It was revealed on Thursday that prolific writer Joan Didion had died at the age of 87.
A senior executive at her Knopf publishing company confirmed the author’s death to TODAY in an email, saying Didion had died of Parkinson’s disease in her Manhattan home.
Here we summarize seven essential readings from the late author, best known for his work on grief and essays and magazine articles that captured the American experience.
Here are the best books by Joan Didion:
“The Year of Magical Thinking” (2005)
Probably her best-known work, this disembowelling work of non-fiction, portrayed Didion’s experience of mourning her husband, John Gregory Dunne, while caring for their comatose daughter, Quintana Roo Dunne.
“The Year of Magical Thinking” quickly became an iconic portrayal of grief, capturing the grief and boredom of that time. It won numerous awards, including the Pulitzer Prize and the National Book Awards, and was later adapted into a play starring Vanessa Redgrave in the lead role.
‘Blue Nights’ (2011)
Continuing what began in The Year of Magical Thinking, this poignant nonfiction book from 2011 contains personal and heartbreaking memories of Quintana, who died at the age of 39, not long after Didion’s husband died.
“It is a burning investigation into loss and a melancholy meditation on mortality and time.” wrote book critic Michiko Kakutani of the New York Times.
‘Shuffling Towards Bethlehem’ (1968)
Didion’s first collection of non-fiction books is revered as an essential portrait of America – especially California – in the 1960s.
It focuses on her experience growing up in the Sunshine State, then icons John Wayne and Howard Hughes, and the essence of Haight-Ashbury, a neighborhood in San Francisco that became the heart of the counterculture movement.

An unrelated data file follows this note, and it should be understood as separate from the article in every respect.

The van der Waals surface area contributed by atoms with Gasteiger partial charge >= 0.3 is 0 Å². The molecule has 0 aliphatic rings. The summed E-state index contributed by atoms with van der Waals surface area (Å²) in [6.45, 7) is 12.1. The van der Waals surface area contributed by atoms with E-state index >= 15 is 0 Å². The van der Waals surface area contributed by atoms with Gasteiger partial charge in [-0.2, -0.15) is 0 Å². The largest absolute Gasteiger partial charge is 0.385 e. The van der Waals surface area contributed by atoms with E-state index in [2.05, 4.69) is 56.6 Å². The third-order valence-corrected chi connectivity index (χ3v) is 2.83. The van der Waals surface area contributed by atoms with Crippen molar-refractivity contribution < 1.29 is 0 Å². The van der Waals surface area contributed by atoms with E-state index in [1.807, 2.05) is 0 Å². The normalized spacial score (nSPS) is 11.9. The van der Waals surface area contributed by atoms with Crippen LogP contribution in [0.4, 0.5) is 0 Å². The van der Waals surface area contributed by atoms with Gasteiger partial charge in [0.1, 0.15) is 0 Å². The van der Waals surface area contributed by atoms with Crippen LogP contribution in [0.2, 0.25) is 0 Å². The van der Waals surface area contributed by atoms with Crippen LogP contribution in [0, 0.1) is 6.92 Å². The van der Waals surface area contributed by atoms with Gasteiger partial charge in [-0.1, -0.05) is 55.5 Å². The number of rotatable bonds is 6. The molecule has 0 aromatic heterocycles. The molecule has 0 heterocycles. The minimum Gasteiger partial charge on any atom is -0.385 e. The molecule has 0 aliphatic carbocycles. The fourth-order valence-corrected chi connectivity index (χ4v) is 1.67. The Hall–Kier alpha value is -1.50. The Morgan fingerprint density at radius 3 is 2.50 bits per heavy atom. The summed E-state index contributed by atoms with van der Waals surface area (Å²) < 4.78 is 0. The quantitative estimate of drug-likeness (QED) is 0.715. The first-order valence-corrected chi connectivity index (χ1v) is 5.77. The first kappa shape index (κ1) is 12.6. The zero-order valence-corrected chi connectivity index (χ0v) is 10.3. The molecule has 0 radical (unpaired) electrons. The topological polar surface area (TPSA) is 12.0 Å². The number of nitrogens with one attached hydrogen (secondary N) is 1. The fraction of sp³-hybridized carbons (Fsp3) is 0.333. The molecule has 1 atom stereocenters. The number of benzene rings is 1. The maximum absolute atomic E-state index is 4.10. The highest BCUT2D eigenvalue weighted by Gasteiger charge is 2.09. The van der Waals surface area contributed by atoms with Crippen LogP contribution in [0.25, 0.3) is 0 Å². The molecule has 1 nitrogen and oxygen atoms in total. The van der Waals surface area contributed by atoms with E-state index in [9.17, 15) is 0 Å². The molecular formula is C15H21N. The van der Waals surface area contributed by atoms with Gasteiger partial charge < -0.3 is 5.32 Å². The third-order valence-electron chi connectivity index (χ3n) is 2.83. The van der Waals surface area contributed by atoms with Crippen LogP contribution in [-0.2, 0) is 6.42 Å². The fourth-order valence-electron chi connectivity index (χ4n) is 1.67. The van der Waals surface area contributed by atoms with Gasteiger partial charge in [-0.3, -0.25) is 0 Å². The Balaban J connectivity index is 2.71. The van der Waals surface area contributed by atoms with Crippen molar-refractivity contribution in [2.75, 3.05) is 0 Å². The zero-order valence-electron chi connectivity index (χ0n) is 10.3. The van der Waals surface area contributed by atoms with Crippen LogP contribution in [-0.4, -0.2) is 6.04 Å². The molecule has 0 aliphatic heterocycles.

“The White Album” (1979)
As a reflective collection of essays, The White Album explores several of the same subjects Didion raised in Slouching Towards Bethlehem, this time focusing on the history and politics of California in the late 1960s and early 1970s. His factual and intimate stories give the reader a sense of what California and the atmosphere was like at that time.
“Play It As It Lies” (1970)
Set in a pre-Roe vs. Wade era, this terrifying and sometimes disturbing novel portrays a Los Angeles-based actress whose life begins to loosen up after an abortion in a back alley.
“(Didion) writes with a razor blade, cutting characters out of their perceptions with strokes so quick and economical that every scene ends almost before the reader realizes it, and yet the characters keep bleeding afterwards.” wrote book critic John Leonard for the New York time.
As a great example of Didion’s journalistic work, “Miami” paints a portrait of the life of Cuban exiles in the city in southern Florida.
Didion writes a breathtaking and passionate Pageturner against the background of the decline of Miami, which was caused by the economic and political changes with the immigration of refugees from Cuba after Fidel Castro came to power.